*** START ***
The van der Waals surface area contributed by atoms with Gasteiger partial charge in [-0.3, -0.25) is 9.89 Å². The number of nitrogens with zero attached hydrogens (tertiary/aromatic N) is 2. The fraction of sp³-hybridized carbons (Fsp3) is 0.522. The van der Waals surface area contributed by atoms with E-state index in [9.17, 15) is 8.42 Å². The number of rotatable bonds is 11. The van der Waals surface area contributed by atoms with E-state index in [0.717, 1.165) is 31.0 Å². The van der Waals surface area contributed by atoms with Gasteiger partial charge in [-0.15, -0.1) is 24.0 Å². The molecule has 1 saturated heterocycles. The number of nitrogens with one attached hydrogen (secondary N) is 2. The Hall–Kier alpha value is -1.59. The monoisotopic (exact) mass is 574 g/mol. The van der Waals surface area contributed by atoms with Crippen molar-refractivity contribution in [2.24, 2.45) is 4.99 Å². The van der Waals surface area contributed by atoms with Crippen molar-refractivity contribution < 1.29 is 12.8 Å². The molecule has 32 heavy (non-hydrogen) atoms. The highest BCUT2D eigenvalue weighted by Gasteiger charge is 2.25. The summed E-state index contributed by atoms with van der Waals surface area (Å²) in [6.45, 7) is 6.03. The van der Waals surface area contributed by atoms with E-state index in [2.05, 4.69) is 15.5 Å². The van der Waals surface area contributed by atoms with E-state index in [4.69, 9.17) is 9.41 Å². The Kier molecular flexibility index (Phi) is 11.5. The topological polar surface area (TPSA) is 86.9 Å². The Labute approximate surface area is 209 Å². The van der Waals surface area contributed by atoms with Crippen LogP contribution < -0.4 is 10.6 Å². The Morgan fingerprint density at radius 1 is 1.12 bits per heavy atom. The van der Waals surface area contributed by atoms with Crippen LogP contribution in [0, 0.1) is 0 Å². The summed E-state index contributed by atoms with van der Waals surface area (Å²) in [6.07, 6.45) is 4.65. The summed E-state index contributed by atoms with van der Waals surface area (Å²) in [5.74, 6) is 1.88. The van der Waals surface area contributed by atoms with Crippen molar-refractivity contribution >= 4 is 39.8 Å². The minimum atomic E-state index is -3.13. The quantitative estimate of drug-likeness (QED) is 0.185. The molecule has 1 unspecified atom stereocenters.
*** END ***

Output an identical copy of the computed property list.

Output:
The van der Waals surface area contributed by atoms with Gasteiger partial charge in [-0.3, -0.25) is 9.89 Å². The number of nitrogens with zero attached hydrogens (tertiary/aromatic N) is 2. The fraction of sp³-hybridized carbons (Fsp3) is 0.522. The van der Waals surface area contributed by atoms with E-state index in [9.17, 15) is 8.42 Å². The number of rotatable bonds is 11. The van der Waals surface area contributed by atoms with E-state index in [0.717, 1.165) is 31.0 Å². The van der Waals surface area contributed by atoms with Gasteiger partial charge in [-0.15, -0.1) is 24.0 Å². The molecule has 1 saturated heterocycles. The number of nitrogens with one attached hydrogen (secondary N) is 2. The Hall–Kier alpha value is -1.59. The monoisotopic (exact) mass is 574 g/mol. The van der Waals surface area contributed by atoms with Crippen molar-refractivity contribution in [2.24, 2.45) is 4.99 Å². The van der Waals surface area contributed by atoms with Crippen molar-refractivity contribution < 1.29 is 12.8 Å². The molecule has 32 heavy (non-hydrogen) atoms. The highest BCUT2D eigenvalue weighted by Gasteiger charge is 2.25. The summed E-state index contributed by atoms with van der Waals surface area (Å²) in [6.45, 7) is 6.03. The van der Waals surface area contributed by atoms with E-state index in [2.05, 4.69) is 15.5 Å². The van der Waals surface area contributed by atoms with E-state index in [4.69, 9.17) is 9.41 Å². The Kier molecular flexibility index (Phi) is 11.5. The topological polar surface area (TPSA) is 86.9 Å². The Labute approximate surface area is 209 Å². The van der Waals surface area contributed by atoms with Crippen LogP contribution < -0.4 is 10.6 Å². The Morgan fingerprint density at radius 1 is 1.12 bits per heavy atom. The van der Waals surface area contributed by atoms with Crippen LogP contribution in [0, 0.1) is 0 Å². The summed E-state index contributed by atoms with van der Waals surface area (Å²) in [6.07, 6.45) is 4.65. The summed E-state index contributed by atoms with van der Waals surface area (Å²) in [5.74, 6) is 1.88. The van der Waals surface area contributed by atoms with Crippen molar-refractivity contribution >= 4 is 39.8 Å². The minimum atomic E-state index is -3.13. The quantitative estimate of drug-likeness (QED) is 0.185. The molecule has 1 unspecified atom stereocenters.